A 1,300-pound hunk of iron on display at Fort Ticonderoga certainly has gotten around, despite its heft.
The well-traveled artifact, half of a mortar that split in 1776, is a featured piece in the fort’s new exhibit, “The Last Argument of Kings: The Art and Science of 18th-Century Artillery,” which opened when the upstate New York historic site and tourist destination started its 2016 season earlier this month.
Curators have used a federal grant to conserve some of the fort’s 180-plus cannons and mount a two-year exhibit that tells the story of a collection considered one of the most extensive in North America. The relic known as the split mortar has a story all its own.
Originally cast in France and capable of lobbing 13-inch-diameter, 200-pound shells more than three miles, the big gun was used in the French and Indian War to bombard British and American troops besieging the French-held fort, then known as Carillon. During the Revolutionary War, American troops hauled the mortar from upstate New York to Boston and later to Canada before it wound up back at Ticonderoga, where it split in two, lengthwise, while being test fired in 1776.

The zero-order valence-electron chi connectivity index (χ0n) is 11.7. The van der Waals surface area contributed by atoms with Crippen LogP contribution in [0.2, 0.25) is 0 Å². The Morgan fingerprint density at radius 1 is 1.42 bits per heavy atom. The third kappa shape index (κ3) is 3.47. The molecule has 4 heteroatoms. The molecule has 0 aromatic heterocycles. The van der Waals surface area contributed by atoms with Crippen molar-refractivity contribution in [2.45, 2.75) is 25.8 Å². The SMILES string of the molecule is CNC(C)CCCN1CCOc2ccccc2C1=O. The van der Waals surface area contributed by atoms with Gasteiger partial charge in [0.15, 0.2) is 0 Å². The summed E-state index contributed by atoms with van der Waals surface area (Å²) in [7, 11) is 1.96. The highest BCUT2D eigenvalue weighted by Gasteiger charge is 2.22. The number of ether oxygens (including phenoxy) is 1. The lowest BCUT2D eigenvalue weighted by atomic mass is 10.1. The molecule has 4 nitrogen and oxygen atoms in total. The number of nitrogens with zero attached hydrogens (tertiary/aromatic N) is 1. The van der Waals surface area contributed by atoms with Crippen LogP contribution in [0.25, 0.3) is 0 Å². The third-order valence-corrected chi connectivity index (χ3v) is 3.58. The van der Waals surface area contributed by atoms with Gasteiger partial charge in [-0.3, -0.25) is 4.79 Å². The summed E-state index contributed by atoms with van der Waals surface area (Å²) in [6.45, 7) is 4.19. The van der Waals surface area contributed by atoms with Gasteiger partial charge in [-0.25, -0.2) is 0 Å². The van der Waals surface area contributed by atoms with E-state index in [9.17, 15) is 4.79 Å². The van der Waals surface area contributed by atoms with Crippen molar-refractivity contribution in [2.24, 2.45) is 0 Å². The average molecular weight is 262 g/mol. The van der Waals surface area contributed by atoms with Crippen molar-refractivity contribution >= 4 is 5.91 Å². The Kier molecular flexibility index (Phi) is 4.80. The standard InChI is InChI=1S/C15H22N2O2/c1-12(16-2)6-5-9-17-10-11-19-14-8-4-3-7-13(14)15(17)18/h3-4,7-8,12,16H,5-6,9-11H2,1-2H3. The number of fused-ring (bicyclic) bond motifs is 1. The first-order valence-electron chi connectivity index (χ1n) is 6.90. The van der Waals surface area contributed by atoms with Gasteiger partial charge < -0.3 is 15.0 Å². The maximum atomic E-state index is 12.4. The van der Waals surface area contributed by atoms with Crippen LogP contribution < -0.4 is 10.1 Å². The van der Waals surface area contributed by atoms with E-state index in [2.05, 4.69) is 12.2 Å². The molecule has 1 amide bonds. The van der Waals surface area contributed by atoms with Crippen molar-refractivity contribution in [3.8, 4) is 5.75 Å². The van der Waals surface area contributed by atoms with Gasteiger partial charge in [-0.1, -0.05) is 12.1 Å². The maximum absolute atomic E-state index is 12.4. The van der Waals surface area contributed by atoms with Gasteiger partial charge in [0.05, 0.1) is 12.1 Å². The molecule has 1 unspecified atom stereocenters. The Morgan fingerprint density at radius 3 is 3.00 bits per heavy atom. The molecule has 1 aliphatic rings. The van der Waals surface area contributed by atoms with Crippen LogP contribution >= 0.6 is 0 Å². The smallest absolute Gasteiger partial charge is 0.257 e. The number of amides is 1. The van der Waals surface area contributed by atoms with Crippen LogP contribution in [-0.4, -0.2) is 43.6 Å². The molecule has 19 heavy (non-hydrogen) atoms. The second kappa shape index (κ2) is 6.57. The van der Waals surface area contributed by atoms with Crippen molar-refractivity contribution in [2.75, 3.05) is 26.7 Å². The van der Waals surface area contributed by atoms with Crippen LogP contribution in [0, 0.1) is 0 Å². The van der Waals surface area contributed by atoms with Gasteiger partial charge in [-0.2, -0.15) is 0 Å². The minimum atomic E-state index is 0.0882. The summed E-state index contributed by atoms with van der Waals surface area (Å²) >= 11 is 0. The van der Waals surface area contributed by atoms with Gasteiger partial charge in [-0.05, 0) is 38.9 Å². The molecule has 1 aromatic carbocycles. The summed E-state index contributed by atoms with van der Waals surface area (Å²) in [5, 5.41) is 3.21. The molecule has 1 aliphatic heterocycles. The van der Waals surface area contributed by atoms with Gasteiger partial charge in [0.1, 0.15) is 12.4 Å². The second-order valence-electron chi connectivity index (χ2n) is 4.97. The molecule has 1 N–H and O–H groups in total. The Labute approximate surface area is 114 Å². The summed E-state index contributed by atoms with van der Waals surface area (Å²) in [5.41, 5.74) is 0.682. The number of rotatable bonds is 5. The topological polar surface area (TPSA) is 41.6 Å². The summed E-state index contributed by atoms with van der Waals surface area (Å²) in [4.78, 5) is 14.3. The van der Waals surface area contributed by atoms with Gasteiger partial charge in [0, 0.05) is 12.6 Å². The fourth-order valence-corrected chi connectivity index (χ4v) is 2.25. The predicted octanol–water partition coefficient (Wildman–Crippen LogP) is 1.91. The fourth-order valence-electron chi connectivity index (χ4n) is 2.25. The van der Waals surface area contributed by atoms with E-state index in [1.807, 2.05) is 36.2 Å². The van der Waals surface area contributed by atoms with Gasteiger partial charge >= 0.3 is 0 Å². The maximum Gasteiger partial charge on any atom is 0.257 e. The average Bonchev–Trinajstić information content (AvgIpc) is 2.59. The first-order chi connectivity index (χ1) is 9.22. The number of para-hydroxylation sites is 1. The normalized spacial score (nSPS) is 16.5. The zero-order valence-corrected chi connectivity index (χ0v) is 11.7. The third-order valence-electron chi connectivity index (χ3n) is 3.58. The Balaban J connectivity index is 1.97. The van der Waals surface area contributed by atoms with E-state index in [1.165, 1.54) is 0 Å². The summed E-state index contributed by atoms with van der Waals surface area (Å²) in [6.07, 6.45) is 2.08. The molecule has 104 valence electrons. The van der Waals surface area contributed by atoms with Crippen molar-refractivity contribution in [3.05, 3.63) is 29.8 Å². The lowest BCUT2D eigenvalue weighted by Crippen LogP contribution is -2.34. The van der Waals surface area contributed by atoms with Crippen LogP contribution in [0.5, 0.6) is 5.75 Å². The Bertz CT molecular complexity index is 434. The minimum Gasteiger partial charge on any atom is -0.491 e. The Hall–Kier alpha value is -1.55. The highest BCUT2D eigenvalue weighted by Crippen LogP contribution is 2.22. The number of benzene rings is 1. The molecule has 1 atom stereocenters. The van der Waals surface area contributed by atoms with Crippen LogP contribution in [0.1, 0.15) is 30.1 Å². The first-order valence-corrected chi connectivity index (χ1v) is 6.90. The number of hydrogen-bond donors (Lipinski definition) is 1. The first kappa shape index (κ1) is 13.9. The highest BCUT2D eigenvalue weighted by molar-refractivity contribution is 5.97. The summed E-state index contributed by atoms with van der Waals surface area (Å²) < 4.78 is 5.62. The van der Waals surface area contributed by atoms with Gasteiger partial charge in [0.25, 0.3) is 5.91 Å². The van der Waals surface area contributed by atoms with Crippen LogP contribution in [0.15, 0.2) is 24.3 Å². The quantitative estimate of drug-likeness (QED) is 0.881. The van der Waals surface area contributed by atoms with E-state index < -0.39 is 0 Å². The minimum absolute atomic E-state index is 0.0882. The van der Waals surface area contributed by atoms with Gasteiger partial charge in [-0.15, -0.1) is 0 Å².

One 1,300-pound half of the mortar was used as ballast in a ship that was part of the American fleet Benedict Arnold commanded on Lake Champlain in 1776, four years before he turned traitor. Shifted to a British ship for ballast during the War of 1812, the split mortar was eventually pulled from a shipwreck on the lake’s southern end in 1949. A year later, the privately owned fort bought the relic and put it on display on a rampart.
Another featured gun is a French-made cannon that fired four-pound iron balls. It was found in the 19th century in Maine’s Penobscot River, where an American expedition during the Revolutionary War was defeated in what proved to be the nation’s worst naval defeat until Pearl Harbor.
The Pell family, which rebuilt Fort Ticonderoga as a tourist destination in the early 20th century, began buying cannons soon after it opened in 1909. Today, the collection is among the largest privately owned artillery collections in the Americas.
The exhibit’s title comes from the motto France’s Louis XIV had engraved on his cannons to signify artillery’s dominance on European battlefields.